The above sequence of steps is repeated to move the production of fluids through the horizontal well to perforated intervals successively farther away from the first vertical well than the preceding production perforated intervals. After fluids have been produced through a perforated interval in the vicinity of the second substantially vertical well, fluids should also be produced through the second vertical well either (1) at the same time as fluids are produced through the horizontal well, or (2) after ceasing the production of fluids through the horizontal well.

This embodiment may be modified by injecting a thermal fluid through a perforated interval of the horizontal well prior to producing fluids through the perforated interval. This extra step may be particularly necessary in very tight oil and tar sand formations with a low steam injectivity. In such areas, it may not be possible to inject enough steam or hot water into the formation to practice the method until the formation in the immediate area of the well is sufficiently loosened or opened up by repeated huff-puff applications of a thermal fluid. The injection of a non-condensable gas, such as carbon dioxide or nitrogen, may also aid in loosening up such tight formations to permit the injection of a thermal fluid.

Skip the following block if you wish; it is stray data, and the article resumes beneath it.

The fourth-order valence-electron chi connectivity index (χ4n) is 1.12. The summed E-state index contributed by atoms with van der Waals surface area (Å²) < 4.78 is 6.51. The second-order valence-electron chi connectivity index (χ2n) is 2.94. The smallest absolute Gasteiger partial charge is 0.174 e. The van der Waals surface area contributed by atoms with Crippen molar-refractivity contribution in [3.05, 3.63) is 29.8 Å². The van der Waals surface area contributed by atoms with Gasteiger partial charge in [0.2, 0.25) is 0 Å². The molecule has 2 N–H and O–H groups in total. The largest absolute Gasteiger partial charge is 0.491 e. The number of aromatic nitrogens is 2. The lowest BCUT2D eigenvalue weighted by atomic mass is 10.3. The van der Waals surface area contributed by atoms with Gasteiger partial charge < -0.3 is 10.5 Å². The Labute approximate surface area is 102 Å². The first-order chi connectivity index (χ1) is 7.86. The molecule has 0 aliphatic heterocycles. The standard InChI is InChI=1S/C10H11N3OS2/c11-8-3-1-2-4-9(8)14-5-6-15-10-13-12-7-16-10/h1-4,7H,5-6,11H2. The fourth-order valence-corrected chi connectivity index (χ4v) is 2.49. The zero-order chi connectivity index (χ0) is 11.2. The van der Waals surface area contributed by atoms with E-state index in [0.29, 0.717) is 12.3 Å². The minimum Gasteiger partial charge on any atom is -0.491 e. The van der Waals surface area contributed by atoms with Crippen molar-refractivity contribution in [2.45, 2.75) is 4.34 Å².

A second major embodiment of the invention is practiced by injecting a slug of a thermal fluid into the formation through the first perforated interval in the horizontal well in the vicinity of the first substantially vertical well. The thermal fluid is allowed to soak in the formation for about 1 day to about 20 days prior to producing fluids from the first perforated interval of the horizontal well. A slug of a thermal fluid is then injected into the formation through the first vertical well and allowed to soak for about 1 day to about 20 days prior to producing fluids simultaneously through the first perforated interval of the horizontal well and through the first vertical well. The first perforated interval is then closed off and the above steps are repeated for each successive perforated interval of the horizontal well, each succeeding perforated interval located farther from the first vertical well than the preceding perforated interval.